Sediment transport

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Dust blows from the Sahara Desert over the Atlantic Ocean towards the Canary Islands.

Sediment transport the movement of solid particles (sediment), typically due to a combination of gravity acting on the sediment, and/or the movement of the fluid in which the sediment is entrained. An understanding of sediment transport is typically used in natural systems, where the particles are clastic rocks (sand, gravel, boulders, etc.), mud, or clay; the fluid is air, water, or ice; and the force of gravity acts to move the particles due to the sloping surface on which they are resting. Sediment transport due to fluid motion occurs in rivers, the oceans, lakes, seas, and other bodies of water, due to currents and tides; in glaciers as they flow, and on terrestrial surfaces under the influence of wind. Sediment transport due only to gravity can occur on sloping surfaces in general, including hillslopes, scarps, cliffs, and the continental shelf—continental slope boundary.

Sediment transport is important in the fields of sedimentary geology, geomorphology, civil engineering and environmental engineering (see applications, below). Knowledge of sediment transport is most often used to determine whether erosion or deposition will occur, the magnitude of this erosion or deposition, and the time and distance over which it will occur.

Mechanisms[edit]

Sand blowing off a crest in the Kelso Dunes of the Mojave Desert, California.
Toklat River, East Fork, Polychrome overlook, Denali National Park, Alaska. This river, like other braided streams, rapidly changes the positions of its channels through processes of erosion, sediment transport, and deposition.

Aeolian[edit]

Aeolian or eolian (depending on the parsing of æ) is the term for sediment transport by wind. This process results in the formation of ripples and sand dunes. Typically, the size of the transported sediment is fine sand (<1 mm) and smaller, because air is a fluid with low density and viscosity, and can therefore not exert very much shear on its bed.

Bedforms are generated by aeolian sediment transport in the terrestrial near-surface environment. Ripples[1] and dunes[2] form as a natural self-organizing response to sediment transport.

Aeolian sediment transport is common on beaches and in the arid regions of the world, because it is in these environments that vegetation does not prevent the presence and motion of fields of sand.

Wind-blown very fine-grained dust is capable of entering the upper atmosphere and moving across the globe. Dust from the Sahara deposits on the Canary Islands and islands in the Caribbean,[3] and dust from the Gobi desert has deposited on the western United States.[4] This sediment is important to the soil budget and ecology of several islands.

Deposits of fine-grained wind-blown glacial sediment are called loess.

Fluvial[edit]

In geology, physical geography, and sediment transport, fluvial processes relate to flowing water in natural systems. This encompasses rivers, streams, periglacial flows, flash floods and glacial lake outburst floods. Sediment moved by water can be larger than sediment moved by air because water has both a higher density and viscosity. In typical rivers the largest carried sediment is of sand and gravel size, but larger floods can carry cobbles and even boulders.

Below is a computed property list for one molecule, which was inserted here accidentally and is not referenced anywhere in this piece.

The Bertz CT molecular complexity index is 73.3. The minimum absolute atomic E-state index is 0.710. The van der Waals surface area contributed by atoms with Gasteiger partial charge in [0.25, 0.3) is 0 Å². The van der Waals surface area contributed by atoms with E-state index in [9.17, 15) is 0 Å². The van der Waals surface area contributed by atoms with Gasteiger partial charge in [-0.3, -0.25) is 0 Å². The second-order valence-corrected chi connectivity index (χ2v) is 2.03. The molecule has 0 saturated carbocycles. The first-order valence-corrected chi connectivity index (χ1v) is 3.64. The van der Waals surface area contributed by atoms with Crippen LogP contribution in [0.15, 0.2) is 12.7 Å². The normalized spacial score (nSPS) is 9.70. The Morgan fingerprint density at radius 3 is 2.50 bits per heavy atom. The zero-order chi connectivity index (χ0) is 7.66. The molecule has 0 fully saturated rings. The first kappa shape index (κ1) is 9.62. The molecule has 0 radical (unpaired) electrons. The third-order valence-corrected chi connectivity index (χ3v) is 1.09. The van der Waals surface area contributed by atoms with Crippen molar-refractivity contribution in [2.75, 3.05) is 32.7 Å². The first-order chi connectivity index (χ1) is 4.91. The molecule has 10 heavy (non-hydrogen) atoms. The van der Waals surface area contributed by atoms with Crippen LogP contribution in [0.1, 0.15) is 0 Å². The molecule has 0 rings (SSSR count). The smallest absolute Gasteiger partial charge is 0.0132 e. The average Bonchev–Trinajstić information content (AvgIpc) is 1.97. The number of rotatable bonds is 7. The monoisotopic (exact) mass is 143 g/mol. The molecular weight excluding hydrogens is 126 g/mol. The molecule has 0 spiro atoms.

Fluvial sediment transport can result in the formation of ripples and dunes, in fractal-shaped patterns of erosion, in complex patterns of natural river systems, and in the development of floodplains.

Sand ripples, Laysan Beach, Hawaii. Coastal sediment transport results in these evenly spaced ripples along the shore. Monk seal for scale.

Coastal[edit]

Coastal sediment transport takes place in near-shore environments due to the motions of waves and currents. At the mouths of rivers, coastal sediment and fluvial sediment transport processes mesh to create river deltas.

Coastal sediment transport results in the formation of characteristic coastal landforms such as beaches, barrier islands, and capes.[5]

A glacier joining the Gorner Glacier, Zermatt, Switzerland. These glaciers transport sediment and leave behind lateral moraines.

Glacial[edit]

As glaciers move over their beds, they entrain and move material of all sizes. Glaciers can carry the largest sediment, and areas of glacial deposition often contain a large number of glacial erratics, many of which are several metres in diameter. Glaciers also pulverize rock into "glacial flour", which is so fine that it is often carried away by winds to create loess deposits thousands of kilometres afield. Sediment entrained in glaciers often moves approximately along the glacial flowlines, causing it to appear at the surface in the ablation zone.

Hillslope[edit]

In hillslope sediment transport, a variety of processes move regolith downslope. These include:

  • Soil creep
  • Tree throw
  • Movement of soil by burrowing animals
  • Slumping and landsliding of the hillslope

These processes generally combine to give the hillslope a profile that looks like a solution to the diffusion equation, where the diffusivity is a parameter that relates to the ease of sediment transport on the particular hillslope. For this reason, the tops of hills generally have a parabolic concave-up profile, which grades into a convex-up profile around valleys.